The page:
//-------------------------------------------------------------------
// enigma1346.c (c) 2005 by Charles Petzold (www.charlespetzold.com)
//
// "Divide into Primes" from "New Scientist", 25 June 2005, page 56
//
// Eight coins with denominations 1p, 2p, 5p, 10p, 20p, 50p, 100p, 200p,
// are divided between two people. Each person has at least two coins,
// and each person's monetary total is a prime.
//
// You ask one of the persons:
// "Do you have x number of coins?" and the answer is "No."
// You then ask:
// "Do you have the y pence coin?" and the answer is "Yes."
//
// For some x, y, those answers are sufficient for you to determine
// the monetary value of that person's coins. What is it?
//
// Let's use the lower 8 bits of an integer to represent the coins
// a person has, where the least significant bit is the 1p coin.
// For example, the integer 13 is the bits 1101, which indicates
// possession of the 1p, 5p, and 10p coins.
//
// In all these functions, the integer iBits will represent this
// number. The integer ~iBits represents the other person's coins,
// if only the bottom 8 bits are considered.
#include
// This function counts the number of coins by counting the number
// of 1 bits in the bottom 8 bits of iBits.
int NumCoins(int iBits)
{
int i, iSum = 0, iMask = 1;
for (i = 0; i < 8; i++)
{
if ((iBits & iMask) != 0)
iSum ++;
iMask <<= 1;
}
return iSum;
}
// This function is similar except that it returns the total
// monetary value of the coins.
int CoinSum(int iBits)
{
int iPence[] = { 1, 2, 5, 10, 20, 50, 100, 200 };
int i, iSum = 0, iMask = 1;
for (i = 0; i < 8; i++)
{
if ((iBits & iMask) != 0)
iSum += iPence[i];
iMask <<= 1;
}
return iSum;
}
// Also required is a function that indicates if a number
// is prime.
int IsPrime(int i)
{
int j = 2;
if (i < 2)
return 0;
while (j * j <= i)
{
if (i % j == 0)
return 0;
j += 1;
}
return 1;
}
// It is now possible to determine which distributions of the eight
// coins result in each person getting at least 2 coins, and each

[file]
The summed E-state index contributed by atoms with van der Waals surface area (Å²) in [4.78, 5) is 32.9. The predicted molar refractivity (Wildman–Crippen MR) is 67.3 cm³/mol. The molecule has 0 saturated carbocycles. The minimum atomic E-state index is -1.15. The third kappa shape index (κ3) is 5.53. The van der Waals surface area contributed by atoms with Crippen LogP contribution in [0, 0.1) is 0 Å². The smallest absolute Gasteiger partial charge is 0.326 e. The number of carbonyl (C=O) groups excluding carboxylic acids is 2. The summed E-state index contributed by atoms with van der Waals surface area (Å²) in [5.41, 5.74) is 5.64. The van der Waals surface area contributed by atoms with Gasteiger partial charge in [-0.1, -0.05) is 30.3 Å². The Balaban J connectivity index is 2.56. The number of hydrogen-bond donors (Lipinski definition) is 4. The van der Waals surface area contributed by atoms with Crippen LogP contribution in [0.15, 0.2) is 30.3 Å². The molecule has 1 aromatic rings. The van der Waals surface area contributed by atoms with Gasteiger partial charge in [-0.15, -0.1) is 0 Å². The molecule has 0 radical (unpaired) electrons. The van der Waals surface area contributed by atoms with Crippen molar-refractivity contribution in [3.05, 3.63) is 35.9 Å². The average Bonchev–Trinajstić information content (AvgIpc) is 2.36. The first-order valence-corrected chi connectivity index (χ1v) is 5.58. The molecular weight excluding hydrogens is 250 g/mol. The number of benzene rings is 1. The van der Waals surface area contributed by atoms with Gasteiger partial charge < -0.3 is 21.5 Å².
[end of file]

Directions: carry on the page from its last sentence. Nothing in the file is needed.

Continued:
// person's monetary value being prime. The following code (which is
// commented out) prints just one person's monetary value.
// The total of the two persons is always 388.
/*
int main(void)
{
int iBits;
for (iBits = 0; iBits < 256; iBits++)
{
if (NumCoins(iBits) > 1 && NumCoins(~iBits) > 1 &&
IsPrime(CoinSum(iBits)) && IsPrime(CoinSum(~iBits)))
printf("%i\n", CoinSum(iBits));
}
return 0;
}
*/
// If you uncomment, compile, and run that code -- you'll also need to
// comment out the main function below -- you'll find 8 possibilities,
// which are:
//
// 71 = 1 + 20 + 50
// 107 = 1 + 2 + 5
// 131 = 1 + 10 + 20 + 100
// 137 = 2 + 5 + 10 + 20 + 100
// 251 = 1 + 50 + 200
// 257 = 2 + 5 + 20 + 200
// 281 = 1 + 10 + 20 + 50 + 200
// 317 = 2 + 5 + 10 + 100 + 200
//
// There are 3 possibilities where there are 3 coins,
// 2 possibilities where there are 4 coins, and
// 3 possibilities where there are 5 coins.
//
// Your first question "Do you have x number of coins"
// eliminates either 2 or 3 of these possibilities, and
// the second question "Do you have the y pence coin?"
// gives you the conclusive information.
//
// In other words, if you eliminate the 3-coin possibilities,
// you're looking for a coin that shows up in only one of
// those that are left. If there is no unique coin, try
// considering only the 3-coin and 5-coin possibilities,
// and then (if that doesn't work) try the 3-coin and
// 4-coin possibilities.
//
// Cutting to the chase:
//
// The solution comes about when the first question is
// "Do you have 5 number of coins?" (The answer, remember,
// is "No") and the second question is "Do you have the
// 10p coin?" to which the answer is "Yes." The person has
// coins that total 131p.
//
// Or, we can write a program that does this work for us.
int main(void)
{
int iNumSkip, iNum, iBits, iUnique, iNotUnique;
// iNumSkip is x in the question "Do you have
// x number of coins?" It has to be between 2 and 6.
for (iNumSkip = 2; iNumSkip < 7; iNumSkip++)
{
// The lowest 8 bits of the following two variables
// will keep track of the unique coins in all
// the remaining possibilities.
iUnique = iNotUnique = 0;
// Loop through the number of coins.
for (iNum = 2; iNum < 7; iNum++)
{
// But skip the one equal to iNumSkip.
if (iNum == iNumSkip)
continue;
// Now loop through the possible distributions
// of coins.
for (iBits = 0; iBits < 256; iBits++)
{
// We're looking for a number of coins
// that equals iNum, and both person's coins
// adding up to a prime number.
if (NumCoins(iBits) == iNum &&
IsPrime(CoinSum(iBits)) &&
IsPrime(CoinSum(~iBits)))
{
// If a bit in iBits is set, and a bit
// in iUnique is set, that coin is
// actually not unique.
iNotUnique |= iBits & iUnique;
// Adjust iUnique for the actual coins,
// but don't allow coins already flagged
// as not unique.
iUnique |= iBits;
iUnique &= ~iNotUnique;
}
}
}
// At this point, if iNumSkip is the number of coins
// in the first question, then iUnique should have
// just 1 bit set, which is the value queried in the
// second question.
//
// Let's first check that iUnique has only 1 bit set.
if (NumCoins(iUnique) != 1)
continue;
// if that test is passed, we'll loop through again,
// and now find the distribution where the iUnique bit is set.
for (iNum = 2; iNum < 7; iNum++)
{
if (iNum == iNumSkip)
continue;
for (iBits = 0; iBits < 256; iBits++)
{
// Notice the first clause.
if ((iUnique & iBits) &&
NumCoins(iBits) == iNum &&
IsPrime(CoinSum(iBits)) &&
IsPrime(CoinSum(~iBits)))
{
printf("%ip", CoinSum(iBits));
}
}
}
}
return 0;
}